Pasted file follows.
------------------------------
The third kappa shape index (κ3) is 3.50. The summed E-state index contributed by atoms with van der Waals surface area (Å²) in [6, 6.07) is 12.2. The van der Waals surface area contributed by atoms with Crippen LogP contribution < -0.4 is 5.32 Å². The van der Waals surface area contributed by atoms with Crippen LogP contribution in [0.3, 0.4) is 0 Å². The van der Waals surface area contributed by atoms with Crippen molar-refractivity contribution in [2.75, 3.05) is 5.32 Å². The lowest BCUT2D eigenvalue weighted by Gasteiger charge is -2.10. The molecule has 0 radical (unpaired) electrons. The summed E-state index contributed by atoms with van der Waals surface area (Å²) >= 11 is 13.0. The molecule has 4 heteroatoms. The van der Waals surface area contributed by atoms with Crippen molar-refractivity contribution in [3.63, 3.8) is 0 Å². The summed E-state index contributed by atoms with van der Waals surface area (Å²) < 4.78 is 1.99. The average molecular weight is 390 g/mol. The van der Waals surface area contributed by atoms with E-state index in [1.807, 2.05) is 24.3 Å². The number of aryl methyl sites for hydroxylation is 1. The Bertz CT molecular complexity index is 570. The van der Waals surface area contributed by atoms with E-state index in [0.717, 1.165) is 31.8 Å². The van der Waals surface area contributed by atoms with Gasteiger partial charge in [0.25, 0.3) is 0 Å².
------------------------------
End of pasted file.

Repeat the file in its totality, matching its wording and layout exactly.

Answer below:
The third kappa shape index (κ3) is 3.50. The summed E-state index contributed by atoms with van der Waals surface area (Å²) in [6, 6.07) is 12.2. The van der Waals surface area contributed by atoms with Crippen LogP contribution < -0.4 is 5.32 Å². The van der Waals surface area contributed by atoms with Crippen LogP contribution in [0.3, 0.4) is 0 Å². The van der Waals surface area contributed by atoms with Crippen molar-refractivity contribution in [2.75, 3.05) is 5.32 Å². The lowest BCUT2D eigenvalue weighted by Gasteiger charge is -2.10. The molecule has 0 radical (unpaired) electrons. The summed E-state index contributed by atoms with van der Waals surface area (Å²) >= 11 is 13.0. The molecule has 4 heteroatoms. The van der Waals surface area contributed by atoms with Crippen molar-refractivity contribution in [3.63, 3.8) is 0 Å². The summed E-state index contributed by atoms with van der Waals surface area (Å²) < 4.78 is 1.99. The average molecular weight is 390 g/mol. The van der Waals surface area contributed by atoms with E-state index in [1.807, 2.05) is 24.3 Å². The number of aryl methyl sites for hydroxylation is 1. The Bertz CT molecular complexity index is 570. The van der Waals surface area contributed by atoms with E-state index in [0.717, 1.165) is 31.8 Å². The van der Waals surface area contributed by atoms with Gasteiger partial charge in [0.25, 0.3) is 0 Å².